The most famous of the group was Liang Sicheng GAr27, who founded an architecture school at Tsinghua University. Arguably the most prestigious program in China, Tsinghua follows much of the Cret-influenced curriculum that Liang imported. Modern-day students still must take watercolor and drawing courses, a requirement of the Beaux-Arts method. Currently, Atkin is running a joint-studio program with Tsinghua, where Penn grad students collaborate on urban redevelopment projects in Beijing. Christopher Ford C95 GAr04 worked on a project to develop the Temple of Agriculture, a complex of ramshackle garages and sheds, into urban housing designed so as to preserve the sites architectural history. While many of the new skyscrapers in Shanghai and Beijing pay little attention to Chinas pastTheyre like something from The Jetsons, says Fordthere is finally a movement to preserve the countrys ancient, historic buildings. The preservationist cause, it turns out, also has direct ties to Liang Sicheng.
Liang spent much of his life compiling a history of ancient architecture in China. He traveled the country with his wife, Lin Huiyin FA27 (a classmate at Penn, never recognized by the male-only School of Architecture), surveying and documenting every variety of traditional Chinese formsfrom pagodas and temples to garden moongates and window latticework.
Tragically, Liang never lived to see the impact of his magnum opus, A Pictorial History of Chinese Architecture. Published posthumously in 1984, it quickly became a seminal text. People still read it as their first textbook on Chinese architectural historyfor better or for worse, said Nancy Steinhardt. Hes almost like a cult figure. Incredibly, theres even a Hong Kong soap opera based on the life of Liang and Lin.
Another maverick of Chinese architecture was Yang Tingbao Ar24. Like his classmate, Louis Kahn, Tingbao was one of Crets star pupils, though he remained a closer adherent of the Beaux-Arts style. At the Nanjing School, in southern China, he emphasized many of Crets tenets, such as designing a building around the programs it houses, not the exterior façade. Axial planning, space perception, and a close collaboration between architects and builders were all part of his teaching method. And like Cret, Tingbao didnt just espouse architectural theoryhe turned it into bricks and mortar. Shenyang Railroad Station (1927), Tsinghua University Main Library (1930), and Nanjing Central University Library (1933) are just a few of his more programmatic, Beaux-Arts influenced creations.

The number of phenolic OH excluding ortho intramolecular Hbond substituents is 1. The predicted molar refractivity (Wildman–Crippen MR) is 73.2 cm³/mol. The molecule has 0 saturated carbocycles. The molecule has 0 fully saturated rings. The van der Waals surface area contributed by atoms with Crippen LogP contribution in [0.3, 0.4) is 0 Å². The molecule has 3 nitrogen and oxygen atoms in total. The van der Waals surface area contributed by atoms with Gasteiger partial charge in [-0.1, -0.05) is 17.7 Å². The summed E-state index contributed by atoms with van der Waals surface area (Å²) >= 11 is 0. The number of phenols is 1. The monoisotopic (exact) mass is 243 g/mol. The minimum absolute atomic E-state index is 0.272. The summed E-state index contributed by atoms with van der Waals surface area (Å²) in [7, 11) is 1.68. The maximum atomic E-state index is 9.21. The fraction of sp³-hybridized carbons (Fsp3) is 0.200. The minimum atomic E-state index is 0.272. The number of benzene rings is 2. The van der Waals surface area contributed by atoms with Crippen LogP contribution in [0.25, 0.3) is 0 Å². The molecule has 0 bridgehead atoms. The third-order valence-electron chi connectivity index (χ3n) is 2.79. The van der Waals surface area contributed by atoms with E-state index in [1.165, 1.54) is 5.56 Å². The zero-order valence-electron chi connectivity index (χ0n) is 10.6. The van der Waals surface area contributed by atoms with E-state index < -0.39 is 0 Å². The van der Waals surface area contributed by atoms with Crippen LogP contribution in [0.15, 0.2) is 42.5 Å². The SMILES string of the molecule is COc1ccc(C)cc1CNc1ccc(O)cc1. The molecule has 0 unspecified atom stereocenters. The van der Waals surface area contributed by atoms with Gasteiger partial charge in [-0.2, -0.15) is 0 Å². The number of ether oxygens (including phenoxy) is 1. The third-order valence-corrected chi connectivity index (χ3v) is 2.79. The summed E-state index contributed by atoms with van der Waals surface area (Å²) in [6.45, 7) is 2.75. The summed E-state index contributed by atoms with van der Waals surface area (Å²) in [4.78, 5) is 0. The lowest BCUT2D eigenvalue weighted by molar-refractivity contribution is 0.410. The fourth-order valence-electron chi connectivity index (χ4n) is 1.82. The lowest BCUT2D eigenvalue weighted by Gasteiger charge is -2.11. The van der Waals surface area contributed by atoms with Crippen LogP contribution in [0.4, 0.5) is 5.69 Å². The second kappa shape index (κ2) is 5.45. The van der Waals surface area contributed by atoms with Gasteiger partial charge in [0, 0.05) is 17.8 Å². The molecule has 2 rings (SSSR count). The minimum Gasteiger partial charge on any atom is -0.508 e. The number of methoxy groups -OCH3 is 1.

Among those in attendance at the October conference were Tingbaos son and granddaughter, both of whom are keeping up the Penn architecture legacy. Tingbaos son, Shixuan Yang GAr88, is an architectural historian who has taught at Tsinghua and currently works with I.M. Pei in New York. Tingbaos granddaughter, Benyu Yang GAr04, is a graduate student in the architecture program.
Although Benyu knew of her grandfathers work, the influence of Penns other Chinese alumni was a revelation. I was shocked how wide the impact was, she said. Benyu studied architecture in Beijing, but not all of the Beaux-Arts teaching methods sat well with her. She singles out the two-year drawing requirement as a sore point. Why spend so much time rendering by hand. Thats what computers are for!
In her Penn classes, she says, The teaching method is very different. The emphasis on research, study-abroad, and apprenticing with international architects has completely changed her preconceived notions of architecture. Benyu will graduate this May, 85 years after the first Chinese architecture student, Chu Pin. She ultimately hopes to return to China to partake in the Olympics-fueled building boom thats swept the country. But, unlike her grandfather, dont expect Benyus buildings to be prototypical Beaux-Arts. Its time for a change, she says.
2004 The Pennsylvania Gazette
THINGS ORNAMENTAL : The Arts
Architecture Bringing the Beaux-Arts to China, via Penn